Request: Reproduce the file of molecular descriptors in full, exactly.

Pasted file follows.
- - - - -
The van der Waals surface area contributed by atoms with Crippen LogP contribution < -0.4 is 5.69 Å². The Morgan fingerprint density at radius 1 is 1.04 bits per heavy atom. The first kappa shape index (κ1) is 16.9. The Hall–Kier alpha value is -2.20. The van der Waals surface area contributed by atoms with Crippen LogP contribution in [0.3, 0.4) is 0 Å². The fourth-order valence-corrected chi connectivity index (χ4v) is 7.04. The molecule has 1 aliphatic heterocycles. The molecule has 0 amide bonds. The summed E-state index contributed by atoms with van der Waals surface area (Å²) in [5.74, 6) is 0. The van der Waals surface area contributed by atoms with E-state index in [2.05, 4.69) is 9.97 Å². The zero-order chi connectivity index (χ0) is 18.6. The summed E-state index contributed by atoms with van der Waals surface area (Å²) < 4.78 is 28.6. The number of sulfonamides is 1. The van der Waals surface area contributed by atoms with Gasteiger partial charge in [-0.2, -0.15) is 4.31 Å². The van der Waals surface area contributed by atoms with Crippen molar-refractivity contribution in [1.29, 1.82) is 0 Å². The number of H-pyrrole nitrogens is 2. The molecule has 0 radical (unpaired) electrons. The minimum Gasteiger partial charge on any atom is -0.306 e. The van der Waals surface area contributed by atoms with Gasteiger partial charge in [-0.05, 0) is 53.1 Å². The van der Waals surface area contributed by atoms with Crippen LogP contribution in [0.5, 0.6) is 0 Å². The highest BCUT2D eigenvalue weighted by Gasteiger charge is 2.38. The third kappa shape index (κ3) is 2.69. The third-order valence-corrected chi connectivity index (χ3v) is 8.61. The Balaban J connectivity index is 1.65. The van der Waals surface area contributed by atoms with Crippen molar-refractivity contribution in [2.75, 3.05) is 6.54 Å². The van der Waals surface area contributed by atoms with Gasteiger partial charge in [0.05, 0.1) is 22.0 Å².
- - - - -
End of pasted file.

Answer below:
The van der Waals surface area contributed by atoms with Crippen LogP contribution < -0.4 is 5.69 Å². The Morgan fingerprint density at radius 1 is 1.04 bits per heavy atom. The first kappa shape index (κ1) is 16.9. The Hall–Kier alpha value is -2.20. The van der Waals surface area contributed by atoms with Crippen LogP contribution in [0.3, 0.4) is 0 Å². The fourth-order valence-corrected chi connectivity index (χ4v) is 7.04. The molecule has 1 aliphatic heterocycles. The molecule has 0 amide bonds. The summed E-state index contributed by atoms with van der Waals surface area (Å²) in [5.74, 6) is 0. The van der Waals surface area contributed by atoms with E-state index in [2.05, 4.69) is 9.97 Å². The zero-order chi connectivity index (χ0) is 18.6. The summed E-state index contributed by atoms with van der Waals surface area (Å²) < 4.78 is 28.6. The number of sulfonamides is 1. The van der Waals surface area contributed by atoms with Gasteiger partial charge in [-0.2, -0.15) is 4.31 Å². The van der Waals surface area contributed by atoms with Crippen molar-refractivity contribution in [1.29, 1.82) is 0 Å². The number of H-pyrrole nitrogens is 2. The molecule has 0 radical (unpaired) electrons. The minimum Gasteiger partial charge on any atom is -0.306 e. The van der Waals surface area contributed by atoms with Gasteiger partial charge in [-0.05, 0) is 53.1 Å². The van der Waals surface area contributed by atoms with Crippen LogP contribution in [0.5, 0.6) is 0 Å². The highest BCUT2D eigenvalue weighted by Gasteiger charge is 2.38. The third kappa shape index (κ3) is 2.69. The third-order valence-corrected chi connectivity index (χ3v) is 8.61. The Balaban J connectivity index is 1.65. The van der Waals surface area contributed by atoms with Crippen molar-refractivity contribution in [2.75, 3.05) is 6.54 Å². The van der Waals surface area contributed by atoms with Gasteiger partial charge in [0.05, 0.1) is 22.0 Å².